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Discussion in 'The Rockies – It's all downhill from here...' started by nwcolorider, Aug 20, 2012.

  1. nwcolorider

    nwcolorider NWCOLO

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    NW Colo and SW Wyoming!
    A friends nephew is going through the process of learning to walk with an artificial leg. The kid lost it in Afghanistan a year ago. He grew up riding dirt bikes and wants to ride again. I found lots of info on the net on ideas for making the right side workable for him. But I thought I would tap this vast knowledge base for some ideas. SO here is what I have. 2007 TTR 230, that I need to make so he can brake easily and safely and use the pegs. He has a below the knee amputation, knee is functional. His leg will be one of the new blade type. I am looking at welding a little larger plate on the brake pedal (same with foot peg) But from what I have read, this a not the easiest for braking as the leg does not know exactly how hard contact is on the pedal. I had a friend recommend maybe hooking a brake light setup so when the brake is pushed, a light on the handlebar by the key comes on, indicating pressure on the the brake(what do you think?). But because of the feeling issue I am looking at doing a hand brake setup with a shorter (3") handle on the right side, above the front brake so he can distinguish which is which by feel. I have a setup off a mountain bike that looks like it will fit and work but I not sure on durability. We will be able to squeeze it in and have it so he can get both at the same time. The issues I am looking at are ways of connecting the cable from the front in with the back brake linkage. I am thinking of making a connection right here …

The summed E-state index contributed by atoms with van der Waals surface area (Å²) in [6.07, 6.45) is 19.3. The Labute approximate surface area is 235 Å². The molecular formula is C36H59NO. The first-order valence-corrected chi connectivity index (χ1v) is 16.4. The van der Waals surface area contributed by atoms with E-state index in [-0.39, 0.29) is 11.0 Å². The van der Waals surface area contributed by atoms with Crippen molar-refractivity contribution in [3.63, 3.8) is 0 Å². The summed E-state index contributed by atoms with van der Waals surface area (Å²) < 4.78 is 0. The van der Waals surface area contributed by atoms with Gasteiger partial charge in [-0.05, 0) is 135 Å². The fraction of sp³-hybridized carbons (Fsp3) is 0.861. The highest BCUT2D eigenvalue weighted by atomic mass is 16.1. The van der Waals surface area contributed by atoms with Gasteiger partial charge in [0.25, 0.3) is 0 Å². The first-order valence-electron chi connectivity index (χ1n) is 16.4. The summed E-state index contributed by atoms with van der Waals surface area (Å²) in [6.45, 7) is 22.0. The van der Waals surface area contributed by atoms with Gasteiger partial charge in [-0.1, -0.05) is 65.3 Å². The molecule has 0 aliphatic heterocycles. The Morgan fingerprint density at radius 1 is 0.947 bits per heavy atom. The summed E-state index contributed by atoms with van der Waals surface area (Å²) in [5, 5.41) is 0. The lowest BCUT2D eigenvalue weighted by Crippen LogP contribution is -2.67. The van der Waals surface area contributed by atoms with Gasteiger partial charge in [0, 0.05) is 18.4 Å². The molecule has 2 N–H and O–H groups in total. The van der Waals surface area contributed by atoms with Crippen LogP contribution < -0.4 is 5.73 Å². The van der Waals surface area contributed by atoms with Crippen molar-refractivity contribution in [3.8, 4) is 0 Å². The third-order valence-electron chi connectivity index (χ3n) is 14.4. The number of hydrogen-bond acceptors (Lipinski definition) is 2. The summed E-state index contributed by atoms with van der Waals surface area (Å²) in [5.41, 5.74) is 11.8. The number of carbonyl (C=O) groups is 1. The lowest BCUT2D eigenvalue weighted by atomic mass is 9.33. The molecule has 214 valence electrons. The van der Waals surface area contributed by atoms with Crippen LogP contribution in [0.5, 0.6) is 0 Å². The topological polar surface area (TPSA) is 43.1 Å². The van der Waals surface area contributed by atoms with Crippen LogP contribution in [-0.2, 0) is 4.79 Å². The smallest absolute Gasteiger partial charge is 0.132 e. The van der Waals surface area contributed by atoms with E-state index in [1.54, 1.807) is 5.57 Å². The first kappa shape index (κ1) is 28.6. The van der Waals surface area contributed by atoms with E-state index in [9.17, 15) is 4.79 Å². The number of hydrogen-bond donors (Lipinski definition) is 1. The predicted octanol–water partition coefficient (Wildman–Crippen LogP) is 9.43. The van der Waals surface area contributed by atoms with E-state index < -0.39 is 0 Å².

[​IMG]
    But looking at ideas on how to best do this, I see this as a weak point, that if not done right could fail at a bad time! I could do baling wire and duct tape, but I do not want to make it look like something my great grandfather was fixing!(Only thing he never could fix with baling wire was his dentures! That is where his duct tape came in...:D )

    Footpeg issue, do I make it as wide as the artificial leg with a cup shape to help keep him on the peg when standing? His main use will be Forest roads and ATV tracks, nothing extreme like what some of you did this last weekend! I have access to a great metals shop , parts and materials and 2 skilled fabrication guys that are going to donate time, but do not ride.:cry So all you experts give me some input if you have any. Then we are giving it to him hopefully in October when he comes out here for hunting season, we are going to get him some elk meat. :D